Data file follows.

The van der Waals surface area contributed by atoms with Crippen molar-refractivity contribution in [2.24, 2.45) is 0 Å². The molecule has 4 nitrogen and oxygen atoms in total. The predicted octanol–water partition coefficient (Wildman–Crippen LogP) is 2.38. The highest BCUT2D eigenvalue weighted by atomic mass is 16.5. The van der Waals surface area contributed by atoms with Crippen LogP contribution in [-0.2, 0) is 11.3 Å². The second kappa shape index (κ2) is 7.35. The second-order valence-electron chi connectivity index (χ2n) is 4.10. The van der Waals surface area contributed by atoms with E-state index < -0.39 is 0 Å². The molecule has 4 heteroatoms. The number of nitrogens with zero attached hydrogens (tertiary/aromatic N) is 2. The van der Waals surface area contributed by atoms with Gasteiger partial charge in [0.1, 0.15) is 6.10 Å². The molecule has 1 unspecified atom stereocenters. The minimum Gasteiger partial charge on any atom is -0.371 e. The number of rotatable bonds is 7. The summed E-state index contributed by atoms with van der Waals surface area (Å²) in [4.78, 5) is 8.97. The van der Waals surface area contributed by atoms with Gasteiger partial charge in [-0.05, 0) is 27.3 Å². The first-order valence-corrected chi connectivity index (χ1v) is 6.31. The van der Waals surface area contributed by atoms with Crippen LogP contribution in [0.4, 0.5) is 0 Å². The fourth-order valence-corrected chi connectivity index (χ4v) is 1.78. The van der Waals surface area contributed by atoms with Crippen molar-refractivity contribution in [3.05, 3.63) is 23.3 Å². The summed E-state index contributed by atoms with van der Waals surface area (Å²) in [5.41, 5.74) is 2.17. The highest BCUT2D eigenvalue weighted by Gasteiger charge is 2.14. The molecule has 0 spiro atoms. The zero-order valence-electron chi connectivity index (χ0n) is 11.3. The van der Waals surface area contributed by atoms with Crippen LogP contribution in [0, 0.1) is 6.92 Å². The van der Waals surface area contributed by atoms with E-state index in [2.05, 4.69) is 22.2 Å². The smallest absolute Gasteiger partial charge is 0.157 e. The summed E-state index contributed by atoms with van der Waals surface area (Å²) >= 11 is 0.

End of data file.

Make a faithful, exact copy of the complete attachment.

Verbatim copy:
The van der Waals surface area contributed by atoms with Crippen molar-refractivity contribution in [2.24, 2.45) is 0 Å². The molecule has 4 nitrogen and oxygen atoms in total. The predicted octanol–water partition coefficient (Wildman–Crippen LogP) is 2.38. The highest BCUT2D eigenvalue weighted by atomic mass is 16.5. The van der Waals surface area contributed by atoms with Crippen LogP contribution in [-0.2, 0) is 11.3 Å². The second kappa shape index (κ2) is 7.35. The second-order valence-electron chi connectivity index (χ2n) is 4.10. The van der Waals surface area contributed by atoms with E-state index < -0.39 is 0 Å². The molecule has 4 heteroatoms. The number of nitrogens with zero attached hydrogens (tertiary/aromatic N) is 2. The van der Waals surface area contributed by atoms with Gasteiger partial charge in [0.1, 0.15) is 6.10 Å². The molecule has 1 unspecified atom stereocenters. The minimum Gasteiger partial charge on any atom is -0.371 e. The number of rotatable bonds is 7. The summed E-state index contributed by atoms with van der Waals surface area (Å²) in [4.78, 5) is 8.97. The van der Waals surface area contributed by atoms with Gasteiger partial charge in [-0.05, 0) is 27.3 Å². The first-order valence-corrected chi connectivity index (χ1v) is 6.31. The van der Waals surface area contributed by atoms with Crippen LogP contribution in [0.4, 0.5) is 0 Å². The fourth-order valence-corrected chi connectivity index (χ4v) is 1.78. The van der Waals surface area contributed by atoms with Crippen molar-refractivity contribution in [3.05, 3.63) is 23.3 Å². The summed E-state index contributed by atoms with van der Waals surface area (Å²) in [5.41, 5.74) is 2.17. The highest BCUT2D eigenvalue weighted by Gasteiger charge is 2.14. The molecule has 0 spiro atoms. The zero-order valence-electron chi connectivity index (χ0n) is 11.3. The van der Waals surface area contributed by atoms with Crippen LogP contribution in [0, 0.1) is 6.92 Å². The van der Waals surface area contributed by atoms with E-state index in [2.05, 4.69) is 22.2 Å². The smallest absolute Gasteiger partial charge is 0.157 e. The summed E-state index contributed by atoms with van der Waals surface area (Å²) >= 11 is 0.